Millions of tonnes of sandstone taken from underneath Sydney’s WestConnex is being repurposed to build parts of Western Sydney International Airport.
Since March, 983,000 tonnes of aggregate sandstone have been delivered to the site, which will be used to construct the airport’s taxiways and roads. Over the life of the project, an estimated 4.5 million tonnes of recycled sandstone will be used.
The sandstone is being extracted from two of the WestConnex tunnelling sites, the M4-M5 Link and the Rozelle Interchange.
According to Environment Minister Sussan Ley, the opportunity to reuse resources across across both projects by recycling sandstone makes economic and environmental sense.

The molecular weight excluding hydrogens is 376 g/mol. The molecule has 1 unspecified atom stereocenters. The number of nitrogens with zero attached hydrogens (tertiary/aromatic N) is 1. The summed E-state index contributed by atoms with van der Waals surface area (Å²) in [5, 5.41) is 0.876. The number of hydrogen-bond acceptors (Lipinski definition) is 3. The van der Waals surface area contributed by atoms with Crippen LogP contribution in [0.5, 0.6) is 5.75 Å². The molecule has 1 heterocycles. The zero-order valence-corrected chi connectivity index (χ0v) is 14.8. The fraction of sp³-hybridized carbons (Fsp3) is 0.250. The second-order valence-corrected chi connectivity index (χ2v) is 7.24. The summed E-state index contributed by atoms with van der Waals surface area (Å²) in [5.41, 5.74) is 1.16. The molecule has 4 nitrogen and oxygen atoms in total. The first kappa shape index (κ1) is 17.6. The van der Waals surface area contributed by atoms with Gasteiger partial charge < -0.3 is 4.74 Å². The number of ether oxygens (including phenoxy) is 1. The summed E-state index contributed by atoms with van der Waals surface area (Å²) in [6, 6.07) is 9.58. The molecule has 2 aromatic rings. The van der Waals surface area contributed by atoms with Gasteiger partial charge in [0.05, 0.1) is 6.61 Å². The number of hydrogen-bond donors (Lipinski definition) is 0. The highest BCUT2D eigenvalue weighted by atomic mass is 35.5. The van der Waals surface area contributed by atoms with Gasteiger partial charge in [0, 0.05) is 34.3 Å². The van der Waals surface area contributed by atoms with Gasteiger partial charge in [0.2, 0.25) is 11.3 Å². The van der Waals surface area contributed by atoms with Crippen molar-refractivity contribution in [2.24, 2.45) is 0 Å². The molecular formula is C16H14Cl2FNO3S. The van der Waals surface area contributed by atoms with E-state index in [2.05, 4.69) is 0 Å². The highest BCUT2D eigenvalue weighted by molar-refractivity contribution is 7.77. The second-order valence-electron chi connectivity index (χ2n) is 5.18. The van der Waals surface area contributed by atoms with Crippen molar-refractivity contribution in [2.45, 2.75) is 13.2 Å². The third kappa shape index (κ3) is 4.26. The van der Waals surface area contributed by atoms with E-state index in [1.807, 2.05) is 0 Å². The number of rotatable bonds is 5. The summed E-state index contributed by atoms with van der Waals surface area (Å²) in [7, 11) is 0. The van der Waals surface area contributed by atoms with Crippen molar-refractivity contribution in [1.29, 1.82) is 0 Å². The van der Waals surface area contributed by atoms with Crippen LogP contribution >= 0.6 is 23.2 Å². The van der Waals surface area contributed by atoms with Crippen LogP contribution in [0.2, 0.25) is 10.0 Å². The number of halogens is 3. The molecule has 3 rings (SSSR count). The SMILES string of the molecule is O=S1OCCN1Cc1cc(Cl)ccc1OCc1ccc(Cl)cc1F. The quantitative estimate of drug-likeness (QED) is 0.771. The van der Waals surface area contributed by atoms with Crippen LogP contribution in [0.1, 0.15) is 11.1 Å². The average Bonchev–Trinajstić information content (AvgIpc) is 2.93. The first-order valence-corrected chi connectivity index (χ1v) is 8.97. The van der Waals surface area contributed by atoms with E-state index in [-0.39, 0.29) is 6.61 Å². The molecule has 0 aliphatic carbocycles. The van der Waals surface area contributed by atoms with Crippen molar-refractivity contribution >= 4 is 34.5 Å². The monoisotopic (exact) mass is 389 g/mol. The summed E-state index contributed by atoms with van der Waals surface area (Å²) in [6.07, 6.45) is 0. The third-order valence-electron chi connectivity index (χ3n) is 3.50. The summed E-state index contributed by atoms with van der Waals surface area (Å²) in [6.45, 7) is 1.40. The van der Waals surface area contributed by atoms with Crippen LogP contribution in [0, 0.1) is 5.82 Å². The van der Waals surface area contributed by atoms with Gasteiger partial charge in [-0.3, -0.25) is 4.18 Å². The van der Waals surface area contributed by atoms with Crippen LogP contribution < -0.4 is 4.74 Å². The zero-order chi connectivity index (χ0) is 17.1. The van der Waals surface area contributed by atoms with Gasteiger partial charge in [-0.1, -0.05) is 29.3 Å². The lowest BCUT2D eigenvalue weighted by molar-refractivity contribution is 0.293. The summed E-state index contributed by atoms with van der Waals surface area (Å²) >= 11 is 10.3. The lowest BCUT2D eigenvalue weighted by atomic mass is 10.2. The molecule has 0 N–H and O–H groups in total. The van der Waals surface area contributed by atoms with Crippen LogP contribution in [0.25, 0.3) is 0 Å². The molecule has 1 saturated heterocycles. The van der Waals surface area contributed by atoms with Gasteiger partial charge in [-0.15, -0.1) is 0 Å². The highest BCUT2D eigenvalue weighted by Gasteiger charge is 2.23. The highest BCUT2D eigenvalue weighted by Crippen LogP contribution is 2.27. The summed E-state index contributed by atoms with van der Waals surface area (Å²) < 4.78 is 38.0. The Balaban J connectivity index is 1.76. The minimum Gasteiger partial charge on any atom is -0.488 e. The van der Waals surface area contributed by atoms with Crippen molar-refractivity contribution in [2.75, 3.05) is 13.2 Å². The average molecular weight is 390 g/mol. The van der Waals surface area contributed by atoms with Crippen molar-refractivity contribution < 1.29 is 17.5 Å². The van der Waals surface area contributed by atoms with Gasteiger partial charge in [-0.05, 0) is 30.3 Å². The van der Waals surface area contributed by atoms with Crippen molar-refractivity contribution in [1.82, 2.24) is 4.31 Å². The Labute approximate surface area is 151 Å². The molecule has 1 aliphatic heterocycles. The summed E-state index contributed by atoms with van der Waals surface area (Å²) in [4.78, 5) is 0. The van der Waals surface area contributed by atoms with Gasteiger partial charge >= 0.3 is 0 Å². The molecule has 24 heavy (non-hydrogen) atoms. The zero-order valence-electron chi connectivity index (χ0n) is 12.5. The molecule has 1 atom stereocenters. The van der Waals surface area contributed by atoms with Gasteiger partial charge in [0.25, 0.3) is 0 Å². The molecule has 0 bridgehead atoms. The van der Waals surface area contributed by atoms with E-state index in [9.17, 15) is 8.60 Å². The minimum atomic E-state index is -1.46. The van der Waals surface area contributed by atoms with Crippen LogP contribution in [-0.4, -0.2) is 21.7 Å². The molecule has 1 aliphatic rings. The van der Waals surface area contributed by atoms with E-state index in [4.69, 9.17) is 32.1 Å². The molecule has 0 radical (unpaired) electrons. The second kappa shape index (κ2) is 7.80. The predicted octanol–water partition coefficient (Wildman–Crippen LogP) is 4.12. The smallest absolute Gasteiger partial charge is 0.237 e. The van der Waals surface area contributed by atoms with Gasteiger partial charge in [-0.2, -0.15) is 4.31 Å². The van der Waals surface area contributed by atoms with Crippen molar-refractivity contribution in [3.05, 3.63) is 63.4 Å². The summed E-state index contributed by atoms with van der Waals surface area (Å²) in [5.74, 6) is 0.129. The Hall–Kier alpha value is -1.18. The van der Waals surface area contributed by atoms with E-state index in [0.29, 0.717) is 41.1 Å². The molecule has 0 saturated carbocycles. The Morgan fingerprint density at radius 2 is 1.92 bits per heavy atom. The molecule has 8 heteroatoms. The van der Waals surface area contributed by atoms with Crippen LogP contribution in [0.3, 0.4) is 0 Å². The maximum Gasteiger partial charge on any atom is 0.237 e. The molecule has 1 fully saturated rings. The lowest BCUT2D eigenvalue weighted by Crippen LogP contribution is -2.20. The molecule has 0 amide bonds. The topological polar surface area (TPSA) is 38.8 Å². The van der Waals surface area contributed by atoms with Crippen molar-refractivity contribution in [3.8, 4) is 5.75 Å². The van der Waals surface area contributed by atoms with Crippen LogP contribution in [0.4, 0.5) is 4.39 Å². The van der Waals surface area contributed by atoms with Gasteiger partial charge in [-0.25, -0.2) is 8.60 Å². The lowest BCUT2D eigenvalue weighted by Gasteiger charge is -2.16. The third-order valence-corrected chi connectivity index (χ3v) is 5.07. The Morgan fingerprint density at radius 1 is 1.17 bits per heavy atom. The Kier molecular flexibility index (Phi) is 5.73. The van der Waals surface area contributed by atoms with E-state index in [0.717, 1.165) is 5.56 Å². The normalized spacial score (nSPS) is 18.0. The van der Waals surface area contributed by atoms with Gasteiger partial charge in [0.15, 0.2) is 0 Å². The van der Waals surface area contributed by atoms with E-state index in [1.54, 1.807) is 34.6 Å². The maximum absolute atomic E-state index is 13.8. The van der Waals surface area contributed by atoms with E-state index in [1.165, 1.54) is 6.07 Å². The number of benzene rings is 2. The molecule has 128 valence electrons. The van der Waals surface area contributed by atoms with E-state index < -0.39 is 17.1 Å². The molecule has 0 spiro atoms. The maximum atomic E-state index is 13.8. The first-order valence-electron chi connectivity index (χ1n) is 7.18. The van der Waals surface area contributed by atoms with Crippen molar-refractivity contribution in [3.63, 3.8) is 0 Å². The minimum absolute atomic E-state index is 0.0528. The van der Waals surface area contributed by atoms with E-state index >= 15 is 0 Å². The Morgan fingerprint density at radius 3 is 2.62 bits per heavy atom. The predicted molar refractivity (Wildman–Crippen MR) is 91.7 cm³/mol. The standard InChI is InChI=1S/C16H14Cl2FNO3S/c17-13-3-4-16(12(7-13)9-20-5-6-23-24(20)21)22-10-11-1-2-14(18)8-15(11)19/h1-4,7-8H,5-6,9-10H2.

“Construction and demolition waste is an increasing issue in Australia as our cities and towns grow, so it is wonderful to see a practical on the ground solution for the reuse of this sandstone between the projects,” she said.
“The Federal Government is strongly committed to significantly increasing the use of recycled content by both governments and industry.”
Population, Cities and Urban Infrastructure Minister Alan Tudge said the agreement is not only environmentally and economically beneficial, but will help progress the two “mega projects.”
“Western Sydney International is one the biggest earthmoving projects in Australian history and recycling the sandstone from the WestConnex tunnels helps deliver world-class infrastructure,” he said.
Western Sydney International Airport is being delivered through a $5.3 billion Federal Government investment and remains on track to commence operations in 2026.